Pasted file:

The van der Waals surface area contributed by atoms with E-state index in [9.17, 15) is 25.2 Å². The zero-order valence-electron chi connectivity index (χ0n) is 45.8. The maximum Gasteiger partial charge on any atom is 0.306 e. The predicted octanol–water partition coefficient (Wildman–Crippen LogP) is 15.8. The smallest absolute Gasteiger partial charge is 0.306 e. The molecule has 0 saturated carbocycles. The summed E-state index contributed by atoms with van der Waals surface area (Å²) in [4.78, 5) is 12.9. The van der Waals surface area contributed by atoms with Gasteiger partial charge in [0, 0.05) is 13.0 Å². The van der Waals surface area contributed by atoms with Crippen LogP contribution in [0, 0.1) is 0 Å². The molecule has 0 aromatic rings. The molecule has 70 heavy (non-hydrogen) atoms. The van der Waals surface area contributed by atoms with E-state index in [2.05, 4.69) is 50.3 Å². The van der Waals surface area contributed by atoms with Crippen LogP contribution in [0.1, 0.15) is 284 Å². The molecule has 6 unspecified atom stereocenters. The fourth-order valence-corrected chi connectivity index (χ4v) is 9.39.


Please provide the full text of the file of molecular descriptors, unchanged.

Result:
The van der Waals surface area contributed by atoms with E-state index in [9.17, 15) is 25.2 Å². The zero-order valence-electron chi connectivity index (χ0n) is 45.8. The maximum Gasteiger partial charge on any atom is 0.306 e. The predicted octanol–water partition coefficient (Wildman–Crippen LogP) is 15.8. The smallest absolute Gasteiger partial charge is 0.306 e. The molecule has 0 saturated carbocycles. The summed E-state index contributed by atoms with van der Waals surface area (Å²) in [4.78, 5) is 12.9. The van der Waals surface area contributed by atoms with Gasteiger partial charge in [0, 0.05) is 13.0 Å². The van der Waals surface area contributed by atoms with Crippen LogP contribution in [0, 0.1) is 0 Å². The molecule has 0 aromatic rings. The molecule has 70 heavy (non-hydrogen) atoms. The van der Waals surface area contributed by atoms with E-state index in [2.05, 4.69) is 50.3 Å². The van der Waals surface area contributed by atoms with Crippen LogP contribution in [0.1, 0.15) is 284 Å². The molecule has 6 unspecified atom stereocenters. The fourth-order valence-corrected chi connectivity index (χ4v) is 9.39.